What has the ‘taxpayer’ got to do with it. Would you prefer we had insurance companies denying people cover for property damage, as the people of Christchurch have found out allready

  4. Oliver I says:

    @Draco –

    “competition costing more and delivering less.”

    I am an accountant in a small firm, I have never taken a sick day over my years of work, I have not made a claim to ACC, I am a fit young person.

    Despite this I am paying 2.04% of my earnings towards ACC. I would NEVER pay that much with private insurance.

    If I was worried about the liquidity of my insurance firm I would go with a big international firm.

  5. darrenw says:

    ghost – the taxpayer carries the liability because the funds come from the general funds. I reckon we could get better cover for less than 2% and reduce compliance costs. The current system is awful.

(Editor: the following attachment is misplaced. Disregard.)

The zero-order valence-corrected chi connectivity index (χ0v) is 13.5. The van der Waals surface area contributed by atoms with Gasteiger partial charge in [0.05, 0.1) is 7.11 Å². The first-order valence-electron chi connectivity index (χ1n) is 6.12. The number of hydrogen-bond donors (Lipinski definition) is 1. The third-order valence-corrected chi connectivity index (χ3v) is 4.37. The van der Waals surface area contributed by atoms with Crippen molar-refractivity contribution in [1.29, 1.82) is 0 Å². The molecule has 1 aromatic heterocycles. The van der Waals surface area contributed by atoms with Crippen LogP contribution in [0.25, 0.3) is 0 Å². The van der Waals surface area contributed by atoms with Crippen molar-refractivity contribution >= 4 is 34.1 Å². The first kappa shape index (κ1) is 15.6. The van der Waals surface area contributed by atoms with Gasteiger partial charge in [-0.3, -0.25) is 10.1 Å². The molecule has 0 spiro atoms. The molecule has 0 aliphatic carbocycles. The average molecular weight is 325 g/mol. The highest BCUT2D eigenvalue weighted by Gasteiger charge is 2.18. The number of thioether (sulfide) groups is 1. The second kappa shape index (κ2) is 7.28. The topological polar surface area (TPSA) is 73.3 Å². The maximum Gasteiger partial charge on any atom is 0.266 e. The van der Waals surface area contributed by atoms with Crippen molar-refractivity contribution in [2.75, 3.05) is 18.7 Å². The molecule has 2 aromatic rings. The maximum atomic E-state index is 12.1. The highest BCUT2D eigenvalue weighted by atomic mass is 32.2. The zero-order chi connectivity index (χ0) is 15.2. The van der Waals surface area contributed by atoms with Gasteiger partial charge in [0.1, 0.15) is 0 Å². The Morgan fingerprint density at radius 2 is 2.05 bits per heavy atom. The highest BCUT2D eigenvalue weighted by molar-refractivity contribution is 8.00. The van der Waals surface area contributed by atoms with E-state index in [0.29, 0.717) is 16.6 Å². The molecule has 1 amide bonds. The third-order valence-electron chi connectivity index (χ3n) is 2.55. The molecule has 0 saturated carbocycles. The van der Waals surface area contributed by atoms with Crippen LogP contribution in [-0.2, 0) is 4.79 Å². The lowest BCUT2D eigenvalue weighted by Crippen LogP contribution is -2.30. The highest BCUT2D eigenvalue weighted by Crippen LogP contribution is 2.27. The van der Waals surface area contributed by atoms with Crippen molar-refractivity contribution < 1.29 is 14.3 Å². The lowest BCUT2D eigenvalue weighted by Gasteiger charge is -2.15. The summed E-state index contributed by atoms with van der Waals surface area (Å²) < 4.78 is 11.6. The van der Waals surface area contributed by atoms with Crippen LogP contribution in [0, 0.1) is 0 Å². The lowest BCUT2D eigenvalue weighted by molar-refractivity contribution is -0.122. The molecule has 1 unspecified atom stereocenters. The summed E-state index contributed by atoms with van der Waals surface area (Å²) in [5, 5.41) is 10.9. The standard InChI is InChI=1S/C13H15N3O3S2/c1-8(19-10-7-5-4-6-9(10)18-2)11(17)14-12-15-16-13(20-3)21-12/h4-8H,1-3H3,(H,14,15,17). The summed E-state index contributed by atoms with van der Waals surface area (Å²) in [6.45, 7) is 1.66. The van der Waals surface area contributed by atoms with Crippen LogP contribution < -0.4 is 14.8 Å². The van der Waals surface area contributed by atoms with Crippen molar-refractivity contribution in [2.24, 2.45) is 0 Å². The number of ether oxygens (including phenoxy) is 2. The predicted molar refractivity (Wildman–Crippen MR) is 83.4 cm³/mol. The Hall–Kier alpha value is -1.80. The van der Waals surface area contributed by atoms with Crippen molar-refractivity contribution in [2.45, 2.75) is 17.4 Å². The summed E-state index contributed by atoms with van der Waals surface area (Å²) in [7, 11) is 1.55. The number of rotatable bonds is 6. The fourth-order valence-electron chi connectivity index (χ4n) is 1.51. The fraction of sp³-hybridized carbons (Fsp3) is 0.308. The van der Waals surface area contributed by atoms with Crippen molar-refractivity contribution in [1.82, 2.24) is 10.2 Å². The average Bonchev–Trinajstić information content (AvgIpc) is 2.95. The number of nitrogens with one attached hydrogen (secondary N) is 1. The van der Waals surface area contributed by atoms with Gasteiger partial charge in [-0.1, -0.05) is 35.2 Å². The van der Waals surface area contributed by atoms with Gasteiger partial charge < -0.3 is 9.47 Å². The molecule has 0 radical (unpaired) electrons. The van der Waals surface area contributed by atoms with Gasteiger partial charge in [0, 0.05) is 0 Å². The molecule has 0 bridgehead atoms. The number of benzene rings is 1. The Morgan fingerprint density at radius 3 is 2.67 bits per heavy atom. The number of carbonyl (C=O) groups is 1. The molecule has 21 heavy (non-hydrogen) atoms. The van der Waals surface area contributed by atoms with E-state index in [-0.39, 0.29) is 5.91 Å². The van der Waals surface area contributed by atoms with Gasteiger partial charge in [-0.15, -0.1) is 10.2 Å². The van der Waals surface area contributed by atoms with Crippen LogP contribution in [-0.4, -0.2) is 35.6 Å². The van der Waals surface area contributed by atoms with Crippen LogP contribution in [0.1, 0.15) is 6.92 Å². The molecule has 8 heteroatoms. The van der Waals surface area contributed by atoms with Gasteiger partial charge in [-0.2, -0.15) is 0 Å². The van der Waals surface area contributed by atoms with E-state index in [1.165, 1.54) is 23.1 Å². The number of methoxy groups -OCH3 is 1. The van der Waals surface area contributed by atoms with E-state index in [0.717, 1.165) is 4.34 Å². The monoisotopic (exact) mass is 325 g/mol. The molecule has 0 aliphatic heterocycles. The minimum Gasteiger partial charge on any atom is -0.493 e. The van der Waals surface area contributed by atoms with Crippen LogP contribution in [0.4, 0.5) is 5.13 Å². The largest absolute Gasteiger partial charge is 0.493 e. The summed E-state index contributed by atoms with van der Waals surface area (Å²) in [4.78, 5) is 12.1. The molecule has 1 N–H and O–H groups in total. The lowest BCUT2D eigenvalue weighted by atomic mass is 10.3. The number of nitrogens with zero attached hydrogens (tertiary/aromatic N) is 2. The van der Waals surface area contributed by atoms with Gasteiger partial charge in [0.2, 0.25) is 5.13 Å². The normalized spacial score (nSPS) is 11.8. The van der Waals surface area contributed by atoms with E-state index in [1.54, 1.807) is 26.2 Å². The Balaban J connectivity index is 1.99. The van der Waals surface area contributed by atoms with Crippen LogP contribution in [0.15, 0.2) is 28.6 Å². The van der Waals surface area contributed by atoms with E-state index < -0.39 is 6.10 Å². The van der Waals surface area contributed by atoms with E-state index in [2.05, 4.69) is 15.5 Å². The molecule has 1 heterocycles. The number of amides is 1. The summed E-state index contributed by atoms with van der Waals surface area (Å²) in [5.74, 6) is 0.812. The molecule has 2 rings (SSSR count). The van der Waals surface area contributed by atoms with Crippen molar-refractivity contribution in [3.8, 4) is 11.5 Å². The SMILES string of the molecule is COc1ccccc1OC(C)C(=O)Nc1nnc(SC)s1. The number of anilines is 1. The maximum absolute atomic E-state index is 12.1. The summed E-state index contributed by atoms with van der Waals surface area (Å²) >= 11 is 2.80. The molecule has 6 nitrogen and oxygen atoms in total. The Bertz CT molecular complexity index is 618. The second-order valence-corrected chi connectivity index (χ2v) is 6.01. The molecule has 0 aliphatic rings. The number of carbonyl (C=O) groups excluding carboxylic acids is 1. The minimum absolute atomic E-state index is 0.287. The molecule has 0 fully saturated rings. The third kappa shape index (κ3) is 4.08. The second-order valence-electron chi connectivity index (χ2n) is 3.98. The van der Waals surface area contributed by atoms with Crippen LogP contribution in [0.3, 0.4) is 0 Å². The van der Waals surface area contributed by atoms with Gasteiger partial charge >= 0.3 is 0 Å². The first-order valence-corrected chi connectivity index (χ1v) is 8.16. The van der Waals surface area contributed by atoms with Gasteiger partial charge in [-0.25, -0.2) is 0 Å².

Draco – you are right – so pleased you agree we are better off insured by large multinational insurers with millions of insured clients. Kills your argument really doesn’t it!

  6. Spud says:

    I hope they don’t use the quake as an excuse for more woe is ACC lies! :evil: !

  7. ghostwhowalksnz says:

    dw , the funds to not come from general taxes. The 2.04% goes to ACC, most of which is invested. Your ignorance is appalling.
    Competition doesnt provide a cheaper result for this type of insurance. have you seen how much insurance companies charge for loss of income due to illness. They would start at 5% for minimal cover

  8. John says:

    So the pundits from the right discuss ACC as though it is an Insurance scheme run by the Government.It aint and never as been.
    It is recognised internationally as being excellent.

    They just hate not being able to sell schemes such as this